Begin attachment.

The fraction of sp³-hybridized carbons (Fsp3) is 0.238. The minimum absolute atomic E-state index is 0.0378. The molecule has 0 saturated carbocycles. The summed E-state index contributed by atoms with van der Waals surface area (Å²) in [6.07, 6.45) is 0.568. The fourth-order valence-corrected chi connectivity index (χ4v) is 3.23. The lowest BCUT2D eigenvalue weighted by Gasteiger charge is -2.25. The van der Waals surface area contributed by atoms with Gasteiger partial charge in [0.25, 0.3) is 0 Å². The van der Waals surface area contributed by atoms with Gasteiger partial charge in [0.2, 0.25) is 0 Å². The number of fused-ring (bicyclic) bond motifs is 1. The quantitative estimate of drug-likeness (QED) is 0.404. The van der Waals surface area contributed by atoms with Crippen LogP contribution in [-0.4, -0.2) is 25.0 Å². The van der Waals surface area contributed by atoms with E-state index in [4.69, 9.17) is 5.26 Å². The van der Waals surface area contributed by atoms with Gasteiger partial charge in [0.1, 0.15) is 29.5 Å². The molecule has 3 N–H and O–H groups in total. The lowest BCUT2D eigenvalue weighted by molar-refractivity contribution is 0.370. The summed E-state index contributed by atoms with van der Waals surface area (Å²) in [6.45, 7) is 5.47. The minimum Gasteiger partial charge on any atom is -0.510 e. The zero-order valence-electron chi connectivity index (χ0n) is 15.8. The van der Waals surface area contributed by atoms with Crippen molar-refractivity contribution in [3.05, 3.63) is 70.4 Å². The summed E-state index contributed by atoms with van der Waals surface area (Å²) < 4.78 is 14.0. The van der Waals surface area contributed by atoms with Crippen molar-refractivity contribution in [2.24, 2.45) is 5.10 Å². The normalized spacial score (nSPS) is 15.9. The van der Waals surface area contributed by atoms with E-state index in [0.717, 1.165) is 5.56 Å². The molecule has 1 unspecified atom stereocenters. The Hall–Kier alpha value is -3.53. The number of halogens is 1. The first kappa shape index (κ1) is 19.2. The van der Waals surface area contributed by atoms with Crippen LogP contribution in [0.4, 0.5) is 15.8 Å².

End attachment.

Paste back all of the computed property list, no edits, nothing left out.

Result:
The fraction of sp³-hybridized carbons (Fsp3) is 0.238. The minimum absolute atomic E-state index is 0.0378. The molecule has 0 saturated carbocycles. The summed E-state index contributed by atoms with van der Waals surface area (Å²) in [6.07, 6.45) is 0.568. The fourth-order valence-corrected chi connectivity index (χ4v) is 3.23. The lowest BCUT2D eigenvalue weighted by Gasteiger charge is -2.25. The van der Waals surface area contributed by atoms with Gasteiger partial charge in [0.25, 0.3) is 0 Å². The van der Waals surface area contributed by atoms with Gasteiger partial charge in [0.2, 0.25) is 0 Å². The number of fused-ring (bicyclic) bond motifs is 1. The quantitative estimate of drug-likeness (QED) is 0.404. The van der Waals surface area contributed by atoms with Crippen LogP contribution in [-0.4, -0.2) is 25.0 Å². The van der Waals surface area contributed by atoms with E-state index in [4.69, 9.17) is 5.26 Å². The van der Waals surface area contributed by atoms with Gasteiger partial charge in [0.1, 0.15) is 29.5 Å². The molecule has 3 N–H and O–H groups in total. The lowest BCUT2D eigenvalue weighted by molar-refractivity contribution is 0.370. The summed E-state index contributed by atoms with van der Waals surface area (Å²) in [6.45, 7) is 5.47. The minimum Gasteiger partial charge on any atom is -0.510 e. The zero-order valence-electron chi connectivity index (χ0n) is 15.8. The van der Waals surface area contributed by atoms with Crippen molar-refractivity contribution in [3.05, 3.63) is 70.4 Å². The summed E-state index contributed by atoms with van der Waals surface area (Å²) < 4.78 is 14.0. The van der Waals surface area contributed by atoms with Crippen molar-refractivity contribution in [2.24, 2.45) is 5.10 Å². The normalized spacial score (nSPS) is 15.9. The van der Waals surface area contributed by atoms with E-state index in [0.717, 1.165) is 5.56 Å². The molecule has 1 unspecified atom stereocenters. The Hall–Kier alpha value is -3.53. The number of halogens is 1. The first kappa shape index (κ1) is 19.2. The van der Waals surface area contributed by atoms with Crippen LogP contribution in [0.4, 0.5) is 15.8 Å².